The back legs provide a straight column of support when viewed from the rear, are moderately angulated, normally flexible and deliver strong drive.
The feet are small, compact and well cushioned, with toes a little elongated. The rear feet are smaller than the front pair. Nails should be kept reasonably short.
The tail is set smoothly on the body in a moderate position, and carried over the back.
Serious Faults: Straight or dropped tail.
The breed’s profuse double coat is very soft. The hair on the head blends the face and ears together, forming a hood onto the shoulders and chest. The hair on the forehead may form a curtain in front of the eyes, depending on the texture and length. For safety reasons, this hair may be held away from the face by unadorned rubber bands. In Conformation events, Judges can require the removal of bands which impede evaluation of the dog.
The long adult coat, which may take two or four years to develop fully, must not touch the ground. The tail is covered with a long, silky plume which blends into the body coat when resting. The coat tends to form narrow sections, or "locks", which show the unique "lacey" or ric-rac braid effect of hair sectioned and braided when wet. This distinctive wave-style has a wide range of expression, from "quite relaxed" (but not very straight), to a very "tight", which can be corded. The correct "lacey" effect is most evident on the ears, legs, rump and tail, but if straightened by grooming will take hours to return unless wetted. (The degree of "tightness" in a lacey coat is not to be considered until definitive historical research verifies what was correct, but straight coats are clearly incorrect.)
None of the hair is to be scissored, except: for neatening around the edge of the feet. The tiniest possible trimming is permitted for good hygiene at the inner corner of the eyes, at the vent, and as needed on the belly. The hair between the foot pads must be trimmed to allow safe movement. The hair is not to be parted along the spine. The hair on the forehead may form a curtain in front of the eyes, depending on its texture and length. For safety reasons, this hair may be held away from the face by unadorned rubber bands. In Conformation events, Judges can require removal of bands which impede evaluation of the dog. A small braid starting above each eye and hanging down to the side is a permitted ring alternative. The Stud Dog or Brood Bitch class entries may have simple, shortened coats.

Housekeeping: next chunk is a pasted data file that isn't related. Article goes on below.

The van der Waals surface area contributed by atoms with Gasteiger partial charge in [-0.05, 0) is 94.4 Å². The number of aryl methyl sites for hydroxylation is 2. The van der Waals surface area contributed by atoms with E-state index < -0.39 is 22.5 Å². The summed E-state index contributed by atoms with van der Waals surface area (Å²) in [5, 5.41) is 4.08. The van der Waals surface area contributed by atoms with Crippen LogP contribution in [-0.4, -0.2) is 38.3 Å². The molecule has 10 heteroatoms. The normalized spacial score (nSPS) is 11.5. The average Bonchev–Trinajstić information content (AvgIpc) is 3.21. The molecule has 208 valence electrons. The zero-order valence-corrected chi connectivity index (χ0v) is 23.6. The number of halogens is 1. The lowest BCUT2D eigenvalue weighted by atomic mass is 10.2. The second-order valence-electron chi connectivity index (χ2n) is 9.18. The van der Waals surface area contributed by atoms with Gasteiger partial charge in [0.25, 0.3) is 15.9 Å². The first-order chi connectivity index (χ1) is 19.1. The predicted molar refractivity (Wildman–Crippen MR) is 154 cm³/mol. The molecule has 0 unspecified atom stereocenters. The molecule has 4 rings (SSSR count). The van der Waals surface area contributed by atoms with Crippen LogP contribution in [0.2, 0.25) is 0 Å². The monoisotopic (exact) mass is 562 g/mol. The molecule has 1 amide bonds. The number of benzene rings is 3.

Disqualifications: A coarse or wiry coat texture. In adults, the complete absence of guard hairs or undercoat.
All colors are acceptable; singly or in any combination. In fact, great diversity of coloring is this breed's heritage. Many colors lighten or darken with age or whelping; residual dark tipping may remain. All colors develop a matte appearance.
All pigment on eye rims, nose and lips must be complete and dark. Except for the true chocolate-coated dogs, which have dark brown/liver colored pigment, all other coat colors require jet black pigment.
Height & Weight
Havanese stand between 8½ inches and 10½ inches in height, and weigh from 7 to 14 pounds (with mid size much preferred). Height limits are more important than weight.
Disqualifications: Weight under 7 or over 14 pounds.
Havanese have a lively, springy trot. They love fast sprints in a rotary gallop, even using a half-bound to gain a burst of speed; yet they enjoy long, easy walks. They are excellent broad and high jumpers. As speed increases, the dog single tracks.
Serious Fault: Tail not carried over the back when gaiting.
Faults: Hackney gait in front. Padding. Moving too close behind.
(An Eliminating Fault is a Fault serious enough that it eliminates the dog from obtaining any awards in a conformation event.)
Height under 8½ inches or over 10½ inches.
(A dog with a Disqualification must not be considered for placement in a bench show/conformation event, and must be reported to UKC.)
Unilateral or bilateral cryptorchid.
Viciousness or extreme shyness.
Severely crowded or twisted teeth.
A coarse or wiry coat texture.
In adults, the complete absence of guard hairs or undercoat.
Weight under 7 or over 14 pounds.
Less than full, dark pigment on eye rims, nose or lips of dogs over 12 weeks of age.
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Revised December 1, 2014
©Copyright 1991, United Kennel Club